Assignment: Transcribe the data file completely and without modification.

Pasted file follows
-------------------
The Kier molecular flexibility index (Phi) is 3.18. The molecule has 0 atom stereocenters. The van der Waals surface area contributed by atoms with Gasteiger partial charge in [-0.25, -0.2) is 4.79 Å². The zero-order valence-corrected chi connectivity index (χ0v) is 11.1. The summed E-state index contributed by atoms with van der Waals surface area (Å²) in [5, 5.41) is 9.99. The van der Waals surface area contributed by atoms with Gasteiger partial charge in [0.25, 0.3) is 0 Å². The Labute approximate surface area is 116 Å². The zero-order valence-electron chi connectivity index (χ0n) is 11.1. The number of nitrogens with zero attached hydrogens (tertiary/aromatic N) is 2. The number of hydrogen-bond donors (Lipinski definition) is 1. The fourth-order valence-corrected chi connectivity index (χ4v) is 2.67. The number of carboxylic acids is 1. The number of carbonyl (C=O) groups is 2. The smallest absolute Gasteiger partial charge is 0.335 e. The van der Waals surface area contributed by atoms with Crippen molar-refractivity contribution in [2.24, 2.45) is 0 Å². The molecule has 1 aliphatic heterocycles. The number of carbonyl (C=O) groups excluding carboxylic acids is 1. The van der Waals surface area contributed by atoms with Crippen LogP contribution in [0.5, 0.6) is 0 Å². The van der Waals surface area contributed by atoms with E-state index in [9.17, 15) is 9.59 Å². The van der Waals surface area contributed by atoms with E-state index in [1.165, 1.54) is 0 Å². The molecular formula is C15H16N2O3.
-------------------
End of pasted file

The Kier molecular flexibility index (Phi) is 3.18. The molecule has 0 atom stereocenters. The van der Waals surface area contributed by atoms with Gasteiger partial charge in [-0.25, -0.2) is 4.79 Å². The zero-order valence-corrected chi connectivity index (χ0v) is 11.1. The summed E-state index contributed by atoms with van der Waals surface area (Å²) in [5, 5.41) is 9.99. The van der Waals surface area contributed by atoms with Gasteiger partial charge in [0.25, 0.3) is 0 Å². The Labute approximate surface area is 116 Å². The zero-order valence-electron chi connectivity index (χ0n) is 11.1. The number of nitrogens with zero attached hydrogens (tertiary/aromatic N) is 2. The number of hydrogen-bond donors (Lipinski definition) is 1. The fourth-order valence-corrected chi connectivity index (χ4v) is 2.67. The number of carboxylic acids is 1. The number of carbonyl (C=O) groups is 2. The smallest absolute Gasteiger partial charge is 0.335 e. The van der Waals surface area contributed by atoms with Crippen molar-refractivity contribution in [2.24, 2.45) is 0 Å². The molecule has 1 aliphatic heterocycles. The number of carbonyl (C=O) groups excluding carboxylic acids is 1. The van der Waals surface area contributed by atoms with Crippen LogP contribution in [0.5, 0.6) is 0 Å². The van der Waals surface area contributed by atoms with E-state index in [9.17, 15) is 9.59 Å². The van der Waals surface area contributed by atoms with E-state index in [1.165, 1.54) is 0 Å². The molecular formula is C15H16N2O3.